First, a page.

Blazing Saddles (1974)

In lieu of the imminent release of Seth MacFarlane’s A Million Ways to Die in the West this weekend, I’m going to talk about a movie that many critics keep comparing it to–Mel Brook’s Blazing Saddles. Since I haven’t seen the former yet, and don’t know when I’ll get around to it, I can’t really compare the two. All I can say is they both fall into the category of “Western spoofs.” 

Blazing Saddles, however, isn’t just a spoof about the West, it’s also a comedic critique of racism in America, specifically, in American Western movies. Anyone who is familiar with Mel Brooks’ work, knows that he doesn’t hold back when it comes to offensive jokes. Mel Brooks is also known for some other comedic films such as Young FrankensteinThe ProducersRobin Hood: Men in Tights, and Spaceballs.

In Blazing Saddles, it’s the whites who are portrayed as simple-minded buffoons, except for Gene Wilder’s character, Jim a.k.a. “The Waco Kid,” a skilled gunslinger who has “killed more men than Cecile B. DeMille” and is more evolved than the rest despite his heavy drinking. Cleavon Little plays Bart, a smart, sarcastic and likable black man, who becomes a pawn in Hedley Lamarr’s (Harvey Korman) game when Hedley makes him sheriff of a town called Rock Ridge for the sole purpose of driving people of out it to make room for a railroad. Bart beats Hedley at his own game by being a likable guy and winning over the racist townsfolk, including Mongo (Alex Karras)–a slow-minded but strong henchman–sent by Hedley to kill him, as well as Lili von Schtupp (Madeline Kahn), a German entertainer hired by Hedley to seduce Bart. After those methods fail, Hedley hires a bunch of stereotypical bad guys to help him destroy the town. A huge line which includes Nazis, KKK members, Western outlaws, Middle Eastern terrorists and others, forms to sign up. Long story short, they trick Hedley and his men by building a replica of Rock Ridge, which they end up destroying instead, and then the fight spills over, literally breaking through the “fourth wall” and into other studio productions nearby. Hedley escapes the fight, and ends up in a movie theater that is premiering Blazing Saddles and Bart finds him. It’s a nonsensical story for the most part, but that’s the point.

The comedy in this movie is timeless. Comedies these days are raunchy and often have to be in order to get a laugh out of people, but a lot of them don’t hold the same comedic value after you see them a few times. This movie, despite the fact that it is 40-years-old, is still funny every time I watch it. You’ve got the famous scene where a bunch of cowboys are sitting around the campfire eating beans and farting non-stop, and you’ve got Mel Brooks himself playing the sleazy, stupid governor. There’s also some pretty funny quotes in this movie. For example, Jim and Bart try to lure over a couple of KKK members by Bart jumping out and yelling, “Hey! Where the white women at?” It’s just random, sometimes subtle, lines that make the comedy flow.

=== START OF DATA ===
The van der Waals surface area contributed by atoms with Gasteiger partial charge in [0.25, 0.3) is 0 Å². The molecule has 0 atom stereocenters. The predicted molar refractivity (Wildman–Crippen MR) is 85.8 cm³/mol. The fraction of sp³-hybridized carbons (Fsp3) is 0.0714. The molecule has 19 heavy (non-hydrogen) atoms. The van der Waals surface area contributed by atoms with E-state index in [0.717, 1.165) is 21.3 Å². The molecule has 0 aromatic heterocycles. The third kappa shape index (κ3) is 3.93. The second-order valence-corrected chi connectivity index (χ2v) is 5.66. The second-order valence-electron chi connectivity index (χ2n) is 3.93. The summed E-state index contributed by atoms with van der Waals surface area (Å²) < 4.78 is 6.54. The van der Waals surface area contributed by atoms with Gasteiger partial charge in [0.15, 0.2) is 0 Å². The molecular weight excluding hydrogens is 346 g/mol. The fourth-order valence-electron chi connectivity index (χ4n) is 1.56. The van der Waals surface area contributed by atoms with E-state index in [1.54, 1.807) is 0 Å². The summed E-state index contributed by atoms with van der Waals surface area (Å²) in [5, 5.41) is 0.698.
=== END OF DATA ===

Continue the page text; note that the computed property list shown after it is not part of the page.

It’s also vulgar and unforgiving. Brooks didn’t cut out any of his offensive scenes despite being confronted by Warner Bros. telling him to eliminate the “N” word from the film, as well as some other things, resulting in the film almost not being released at all. He and Richard Pryor–a black actor/writer/comedian who worked on the script–figured that the more the “rednecks” used the word, the more victorious Cleavon’s character would seem in the end.

I’m sure there are some out there, but I have yet to meet anyone who doesn’t like this movie. It isn’t meant to be anything more than gag humor, making fun of what would otherwise be serious matters, a filmmaker making fun of films–it has crossed many boundaries for its time. I’m sure it was probably more shocking back in 1974 than it is now, but that doesn’t take away from its humor, in my opinion. Anyone who likes vulgar comedies, or “spoof comedies” such as this, should check it out if you haven’t already.

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3 thoughts on “Blazing Saddles (1974)

  1. Pingback: Blazing Saddles (1974) | Tim Neath - Visual Artist

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